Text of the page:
Project AWARE is thrilled that Parties to the Convention on Migratory Species of Wild Animals (CMS) reached agreement last week in Bergen, Norway to list the globally threatened giant manta ray under CMS Appendix I and II.
The listing obligates CMS member countries to provide strict national protections for giant manta rays and their key habitats, and encourages concerted global and regional action among all Range States to conserve the iconic species.
The manta ray listing was proposed by Ecuador. The European Union, Senegal, Madagascar, Australia, United States, Chile, Mozambique, and Uruguay took the floor to express support for the proposal. The host country of the CMS meetings, Norway, also voiced support while suggesting that the similar reef manta ray be listed at the next Conference of the Parties, in three years.
“We are elated that the CMS Parties have embraced Ecuador's proposal for protecting the magnificent and exceptionally vulnerable giant manta ray,” said Sonja Fordham, President of Shark Advocates International who was in Bergen last week representing Project AWARE and other organizations supporting the proposal. “CMS is an excellent vehicle for facilitating much needed national and international safeguards for this wide-ranging, globally threatened species and its key habitats.”
Manta rays are protected in the U.S. state of Hawaii, Maldives, Philippines, Mexico, Brazil, Ecuador, Yap, Western Australia, and New Zealand. Last week decision marks the first international agreement aimed at conserving manta rays and should spark new protections in key Range States such as Mozambique, India, Sri Lanka, and Peru.
Project AWARE actively supported the manta ray proposal. National safeguards, as well as collaborative regional efforts to study and conserve manta rays, are urgently needed to avoid further depletion of these valuable and iconic animals.
Manta ray eco-tourism is increasingly generating significant economic benefits for local communities across the globe, particularly in Maldives, Mozambique, and Hawaii. A new study estimates the worldwide value of manta-based tourism and filming at US$100 million per year.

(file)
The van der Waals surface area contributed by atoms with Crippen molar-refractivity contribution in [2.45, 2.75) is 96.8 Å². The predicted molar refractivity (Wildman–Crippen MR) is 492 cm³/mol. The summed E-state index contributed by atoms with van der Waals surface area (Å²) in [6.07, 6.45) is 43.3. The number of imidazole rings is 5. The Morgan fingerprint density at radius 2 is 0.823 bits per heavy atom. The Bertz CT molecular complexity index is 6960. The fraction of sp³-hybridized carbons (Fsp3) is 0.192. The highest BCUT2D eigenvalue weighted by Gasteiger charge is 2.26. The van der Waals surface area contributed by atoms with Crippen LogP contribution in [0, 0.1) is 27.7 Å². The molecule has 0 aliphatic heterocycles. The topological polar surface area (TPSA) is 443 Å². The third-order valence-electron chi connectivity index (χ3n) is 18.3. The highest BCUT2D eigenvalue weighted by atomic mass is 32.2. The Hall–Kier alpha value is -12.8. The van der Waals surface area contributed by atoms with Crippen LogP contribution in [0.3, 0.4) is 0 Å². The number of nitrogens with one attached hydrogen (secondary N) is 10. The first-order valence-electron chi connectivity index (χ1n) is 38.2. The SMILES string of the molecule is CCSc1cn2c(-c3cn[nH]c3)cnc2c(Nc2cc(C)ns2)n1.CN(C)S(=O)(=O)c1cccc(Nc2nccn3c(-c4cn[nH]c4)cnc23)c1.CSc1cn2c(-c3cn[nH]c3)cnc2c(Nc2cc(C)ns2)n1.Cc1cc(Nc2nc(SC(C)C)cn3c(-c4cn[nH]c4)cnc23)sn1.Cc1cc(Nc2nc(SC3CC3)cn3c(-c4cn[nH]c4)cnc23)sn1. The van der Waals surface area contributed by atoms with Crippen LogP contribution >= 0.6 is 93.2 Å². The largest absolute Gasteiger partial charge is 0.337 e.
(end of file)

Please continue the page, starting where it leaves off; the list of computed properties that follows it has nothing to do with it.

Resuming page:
Manta rays are, however, under increasing threat from East Asian demand for their gill rakers, used in Chinese medicine, which is driving targeted fisheries.
The greatest threat to manta rays is fishing; their large size, slow movements, and predictable aggregations make them easy targets. Manta rays can grow to more than seven meters across. Female manta rays are thought to produce just one pup after a year-long pregnancy, which contributes to the species' exceptional susceptibility to overfishing. Manta rays feed on plankton filtered through their gills with the help of comb-like projections known as "gill rakers". East Asian demand for gill rakers is reportedly resulting in dramatic increases in targeted manta ray fisheries and subsequent depletion of some local manta ray populations.
Giant manta rays are found in tropical, sub-tropical, and temperate waters of the Atlantic, Indian, and Pacific Oceans, often along coasts and offshore islands. Many of the species' sparsely distributed sub-populations number just a few hundred individuals.
The IUCN Shark Specialist Group has recently added the Giant and Reef manta rays to its Red List of Threatened Species. The creation of international conservation treaties as well as using the Convention on Migratory Species (CMS), CITES and national-level policy changes in countries that fish for mantas are the way forward to protecting these and other vulnerable elasmobranch. Some of these proposals may benefit from the support of the diving community, so please stay tuned!